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Glossary

Data Virtualization

Data virtualization brings together data from multiple, disparate sources across the organization in real-time, in a single, virtual location.

What is data virtualization?

Data virtualization brings together data from multiple, disparate sources across the organization, in real-time, in a single, virtual location. Data is not physically moved from its source location but instead displayed through data virtualization middleware, which acts as a virtual data layer (or semantic layer). This means that users are able to consume data without needing to be aware of its type or storage location. 

Data virtualization therefore enables faster, cheaper access to up-to-date data, particularly for applications such as analytics. Thanks to integrated governance and security features, data virtualization ensures that the data shared with business users is consistent, high quality, and protected.

How does data virtualization work?

Data virtualization follows a three step process:

  • Connect: connecting to any data source (either on-premise or cloud), such as databases, applications, cloud storage or data warehouses
  • Combine: combining all types of data, including structured and unstructured
  • Consume: enabling business users to consume data through reports, dashboards, portals, and applications.

What is data virtualization used for?

Data virtualization is primarily used for:

  • Business intelligence and analytics – bringing data together from across the business in real-time to enable querying and reporting, no matter how complex the underlying data architecture is.
  • Self-service data access – enabling business users to quickly access virtualized data in order to run reports and measure performance.
  • Application development – reducing the coding required to create new applications by simplifying the process of connecting to data sources.
  • Real-time data backups – enabling faster data/system recovery.

What is the difference between data virtualization and data integration?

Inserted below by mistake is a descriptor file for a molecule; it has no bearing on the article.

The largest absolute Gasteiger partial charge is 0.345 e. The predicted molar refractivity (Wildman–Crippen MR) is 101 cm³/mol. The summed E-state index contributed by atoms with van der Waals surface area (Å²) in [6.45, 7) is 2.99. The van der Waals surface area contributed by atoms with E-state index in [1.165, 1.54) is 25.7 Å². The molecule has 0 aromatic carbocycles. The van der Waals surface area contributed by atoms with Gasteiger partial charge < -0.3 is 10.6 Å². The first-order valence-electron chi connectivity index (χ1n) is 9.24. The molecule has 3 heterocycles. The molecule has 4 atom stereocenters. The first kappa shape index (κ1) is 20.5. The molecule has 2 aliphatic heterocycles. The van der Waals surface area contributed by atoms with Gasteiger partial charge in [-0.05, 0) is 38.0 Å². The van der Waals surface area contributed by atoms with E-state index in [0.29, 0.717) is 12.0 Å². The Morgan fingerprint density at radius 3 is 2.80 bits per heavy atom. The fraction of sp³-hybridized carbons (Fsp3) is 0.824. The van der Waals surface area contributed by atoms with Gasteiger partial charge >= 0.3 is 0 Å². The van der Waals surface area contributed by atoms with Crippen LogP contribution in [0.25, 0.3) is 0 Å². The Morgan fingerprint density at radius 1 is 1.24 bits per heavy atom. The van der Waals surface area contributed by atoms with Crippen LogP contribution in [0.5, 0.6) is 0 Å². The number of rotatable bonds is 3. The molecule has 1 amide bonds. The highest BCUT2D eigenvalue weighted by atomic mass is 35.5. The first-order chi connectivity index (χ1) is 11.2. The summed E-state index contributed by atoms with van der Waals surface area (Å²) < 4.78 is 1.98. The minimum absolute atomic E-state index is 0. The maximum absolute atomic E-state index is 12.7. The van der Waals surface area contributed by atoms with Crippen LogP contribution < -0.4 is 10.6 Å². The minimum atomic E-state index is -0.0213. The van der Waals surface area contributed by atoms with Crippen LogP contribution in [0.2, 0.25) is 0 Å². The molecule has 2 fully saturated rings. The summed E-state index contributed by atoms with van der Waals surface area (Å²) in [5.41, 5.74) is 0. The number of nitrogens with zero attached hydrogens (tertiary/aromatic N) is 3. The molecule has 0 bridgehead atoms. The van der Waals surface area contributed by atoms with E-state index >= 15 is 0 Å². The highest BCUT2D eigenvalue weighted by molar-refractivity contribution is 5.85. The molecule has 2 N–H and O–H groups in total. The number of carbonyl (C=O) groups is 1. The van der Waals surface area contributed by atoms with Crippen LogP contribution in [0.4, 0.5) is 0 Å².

Both data virtualization and data integration combine disparate sources of data and make them available to users through a single perspective. 

The major difference is that data integration does this by physically taking all data, changing its format and then loading it into a single location, while data virtualization achieves this virtually, without moving the underlying data.

What are the benefits and drawbacks of data virtualization?

The benefits of data virtualization

  1. Speed – as data is accessed wherever it is stored, access is much faster and simpler, with data potentially available in real-time.
  2. Efficiency – as data is not moved to separate systems, it reduces costs in terms of hardware, software, governance, and time. It is much cheaper than creating and populating a separate repository for all of an organization’s data.
  3. Security and governance – data virtualization provides a centralized approach to data security and governance across the organization. It reduces the risk of errors as data remains within its original source system.
  4. Self-service access – data can be accessed by any data consumer, without requiring technical skills.
  5. Scalability – new data sources can be quickly added without the need for time-consuming ETL processes.
  6. Quality – data virtualization eliminates redundant or duplicate data, increasing reliability and efficiency.

What are the disadvantages of data virtualization?

  1. Limited to simple data processing – while data virtualization brings data together, it does this through simple processing rules. It cannot handle complex data transformations, which require data integration/ETL.
  2. No support for batch data movement – data remains virtualized and is not moved/transformed to new systems, such as data warehouses.
  3. Poor performance for operational data – data virtualization works well for analytics queries. However, it performs less well around moving or virtualizing large volumes of operational data where latency can be a major issue.
  4. No historical analysis of data – as queries are carried out on the fly, there is no record of historical queries for comparative or repeat analysis.
  5. Relies on source systems – unlike in a data warehouse, where data is physically moved, data virtualization relies on source systems to be online/operational to be able to access their data.
  6. Single point of failure – if the virtualization server has an issue, it prevents any data being made available to other systems, increasing risk by acting as a single point of failure.

 

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